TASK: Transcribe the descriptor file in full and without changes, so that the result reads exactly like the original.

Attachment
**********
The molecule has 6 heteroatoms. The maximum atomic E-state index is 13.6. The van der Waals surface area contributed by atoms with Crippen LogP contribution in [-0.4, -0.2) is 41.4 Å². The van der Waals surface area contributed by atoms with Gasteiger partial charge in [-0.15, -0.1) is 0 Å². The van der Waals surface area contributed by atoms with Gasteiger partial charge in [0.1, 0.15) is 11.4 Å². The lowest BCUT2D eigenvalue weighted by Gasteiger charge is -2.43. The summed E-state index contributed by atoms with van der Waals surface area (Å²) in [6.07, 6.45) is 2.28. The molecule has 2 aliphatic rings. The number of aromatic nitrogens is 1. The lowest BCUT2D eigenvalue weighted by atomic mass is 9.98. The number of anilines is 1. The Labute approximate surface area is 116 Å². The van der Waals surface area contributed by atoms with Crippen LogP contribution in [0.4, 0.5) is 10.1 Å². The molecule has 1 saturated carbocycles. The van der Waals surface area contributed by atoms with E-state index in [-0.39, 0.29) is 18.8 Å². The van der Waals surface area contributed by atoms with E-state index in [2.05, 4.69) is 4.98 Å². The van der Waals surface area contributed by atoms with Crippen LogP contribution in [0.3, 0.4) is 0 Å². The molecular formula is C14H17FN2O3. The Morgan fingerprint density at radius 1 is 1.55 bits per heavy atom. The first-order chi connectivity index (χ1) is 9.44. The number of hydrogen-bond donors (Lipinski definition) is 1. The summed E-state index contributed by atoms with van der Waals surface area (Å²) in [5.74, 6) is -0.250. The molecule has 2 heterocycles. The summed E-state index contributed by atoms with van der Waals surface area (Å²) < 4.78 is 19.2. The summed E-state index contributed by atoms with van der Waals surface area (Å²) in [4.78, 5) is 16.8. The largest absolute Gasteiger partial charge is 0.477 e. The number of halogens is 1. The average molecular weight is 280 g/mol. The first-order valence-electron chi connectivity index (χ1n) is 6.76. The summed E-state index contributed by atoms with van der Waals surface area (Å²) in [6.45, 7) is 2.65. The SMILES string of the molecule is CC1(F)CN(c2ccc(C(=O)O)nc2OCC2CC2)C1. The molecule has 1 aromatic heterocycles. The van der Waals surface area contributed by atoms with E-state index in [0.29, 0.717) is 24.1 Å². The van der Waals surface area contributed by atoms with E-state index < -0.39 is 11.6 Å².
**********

The molecule has 6 heteroatoms. The maximum atomic E-state index is 13.6. The van der Waals surface area contributed by atoms with Crippen LogP contribution in [-0.4, -0.2) is 41.4 Å². The van der Waals surface area contributed by atoms with Gasteiger partial charge in [-0.15, -0.1) is 0 Å². The van der Waals surface area contributed by atoms with Gasteiger partial charge in [0.1, 0.15) is 11.4 Å². The lowest BCUT2D eigenvalue weighted by Gasteiger charge is -2.43. The summed E-state index contributed by atoms with van der Waals surface area (Å²) in [6.07, 6.45) is 2.28. The molecule has 2 aliphatic rings. The number of aromatic nitrogens is 1. The lowest BCUT2D eigenvalue weighted by atomic mass is 9.98. The number of anilines is 1. The Labute approximate surface area is 116 Å². The van der Waals surface area contributed by atoms with Crippen LogP contribution in [0.4, 0.5) is 10.1 Å². The molecule has 1 saturated carbocycles. The van der Waals surface area contributed by atoms with E-state index in [-0.39, 0.29) is 18.8 Å². The van der Waals surface area contributed by atoms with E-state index in [2.05, 4.69) is 4.98 Å². The van der Waals surface area contributed by atoms with Crippen LogP contribution in [0.3, 0.4) is 0 Å². The molecular formula is C14H17FN2O3. The Morgan fingerprint density at radius 1 is 1.55 bits per heavy atom. The first-order chi connectivity index (χ1) is 9.44. The number of hydrogen-bond donors (Lipinski definition) is 1. The summed E-state index contributed by atoms with van der Waals surface area (Å²) in [5.74, 6) is -0.250. The molecule has 2 heterocycles. The summed E-state index contributed by atoms with van der Waals surface area (Å²) < 4.78 is 19.2. The summed E-state index contributed by atoms with van der Waals surface area (Å²) in [4.78, 5) is 16.8. The largest absolute Gasteiger partial charge is 0.477 e. The number of halogens is 1. The average molecular weight is 280 g/mol. The first-order valence-electron chi connectivity index (χ1n) is 6.76. The summed E-state index contributed by atoms with van der Waals surface area (Å²) in [6.45, 7) is 2.65. The SMILES string of the molecule is CC1(F)CN(c2ccc(C(=O)O)nc2OCC2CC2)C1. The molecule has 1 aromatic heterocycles. The van der Waals surface area contributed by atoms with E-state index in [0.29, 0.717) is 24.1 Å². The van der Waals surface area contributed by atoms with E-state index < -0.39 is 11.6 Å².